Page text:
WITS grades 7-9

Sarah Sawler

Sarah Sawler is the award-winning author of three books: 100 Things You Don’t Know About Nova Scotia; 100 Things You Don’t Know About Atlantic Canada – For Kids; and the Moonbeam Spirit Award-winning Be Prepared: The Frankie MacDonald Guide to Life, the Weather, and Everything (with Frankie MacDonald). Both middle grade books were nominated for the 2019/2020 Hackmatack Awards. Be Prepared was also nominated for a 2018 Yellow Cedar Award (Forest of Reading).

When they’re not writing books, Sarah is working as a publicist for graphic novel publisher Conundrum Press, reviewing children’s literature, writing web content for tech companies. They live in Nova Scotia with their partner, two kids, three cats, one dog, and one bearded dragon.

Julian Smith

Julian Mortimer Smith has published more than a dozen science fiction and fantasy stories in some of the world’s top speculative fiction magazines, including Asimov’sTerraform, Lightspeed, and Best American Science Fiction & Fantasy. His first collection, The World of Dew and Other Stories, will be published in 2021 by Indiana University Press. Julian is a member of the Science Fiction & Fantasy Writers of America (SFWA) and SF Canada.

Julian lives in Yarmouth and spends his days writing copy for a web design company. He previously made a living as a freelance editor, working on projects ranging from romance novels to board games. When he lived in Edinburgh he worked as the books section editor of The Skinny, a Scottish arts and entertainment magazine.

In 2017, Julian led the “So You Want to Write Science Fiction” session at the WFNS in Halifax along with Professor Jason Hazlam. In April 2018, he led the four-week “Out of Your Head, Onto the Page” workshop at Waves of Confetti Creative Space in Yarmouth. He has also delivered workshops at schools throughout Southwest Nova as part of the Writers in the Schools program and has been an invited panel speaker at Hal-Con.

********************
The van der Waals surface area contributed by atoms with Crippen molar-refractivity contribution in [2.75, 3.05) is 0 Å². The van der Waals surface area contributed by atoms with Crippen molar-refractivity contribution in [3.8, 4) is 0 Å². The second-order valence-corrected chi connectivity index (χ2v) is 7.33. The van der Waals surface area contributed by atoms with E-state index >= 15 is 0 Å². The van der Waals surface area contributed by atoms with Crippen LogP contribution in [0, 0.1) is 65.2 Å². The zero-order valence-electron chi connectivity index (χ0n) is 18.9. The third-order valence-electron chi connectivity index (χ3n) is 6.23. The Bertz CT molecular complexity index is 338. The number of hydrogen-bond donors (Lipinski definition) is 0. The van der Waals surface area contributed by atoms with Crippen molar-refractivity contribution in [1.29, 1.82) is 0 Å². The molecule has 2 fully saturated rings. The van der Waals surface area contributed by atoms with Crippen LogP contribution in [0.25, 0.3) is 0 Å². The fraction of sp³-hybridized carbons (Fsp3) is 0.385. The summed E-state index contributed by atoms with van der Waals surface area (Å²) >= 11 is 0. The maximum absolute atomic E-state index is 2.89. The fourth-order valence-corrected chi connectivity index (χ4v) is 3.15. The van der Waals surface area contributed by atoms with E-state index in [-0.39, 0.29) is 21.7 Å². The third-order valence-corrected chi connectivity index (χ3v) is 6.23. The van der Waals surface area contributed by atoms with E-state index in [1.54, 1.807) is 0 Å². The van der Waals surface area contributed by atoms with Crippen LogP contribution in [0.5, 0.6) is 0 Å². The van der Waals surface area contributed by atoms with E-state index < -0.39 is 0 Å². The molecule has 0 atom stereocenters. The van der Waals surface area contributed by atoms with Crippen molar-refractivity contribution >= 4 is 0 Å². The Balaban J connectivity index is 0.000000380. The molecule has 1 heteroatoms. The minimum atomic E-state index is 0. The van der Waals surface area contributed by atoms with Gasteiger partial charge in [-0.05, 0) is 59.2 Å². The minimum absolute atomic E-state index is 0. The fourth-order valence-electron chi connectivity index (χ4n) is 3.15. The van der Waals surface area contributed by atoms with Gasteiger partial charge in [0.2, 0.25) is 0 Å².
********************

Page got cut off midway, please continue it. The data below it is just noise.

Julian has a bachelor’s degree in English literature from McGill Univeristy in Montreal and a Master’s in Communication and Culture from York University in Toronto. You can find out more about his writing at his website: http://julianmortimersmith.com/

Sarah Mian

Sarah Mian’s debut novel, When the Saints, won the Jim Connors Book Award, the Margaret & John Savage First Book Award, and was a finalist for the Stephen Leacock Medal for Humour. She recently co-wrote the screenplay adaptation for Lady Hammond Entertainment, and is now working on her second novel, The World in Awful Sleep.

Alice Walsh

Alice Walsh graduated fron St. Mary’s University with a degree in Criminology and English, and from Acadia with a master’s degree in Children’s Literature. She has worked as a preschool teacher, probation officer, creative writing instructor and hospital ward clerk.

Alice has written numerous articles and short stories for newspapers, magazines and literary journals, and has written educational material for various publications. Her published work includes a non-fiction book for adults, as well as four children’s books. She has won the Childen’s Book Centre Our Choice Award and has been nominated twice for the Hackmatack Award. In 2005, her book Pomiuk; Prince of the North won the Ann Connor Brimer award.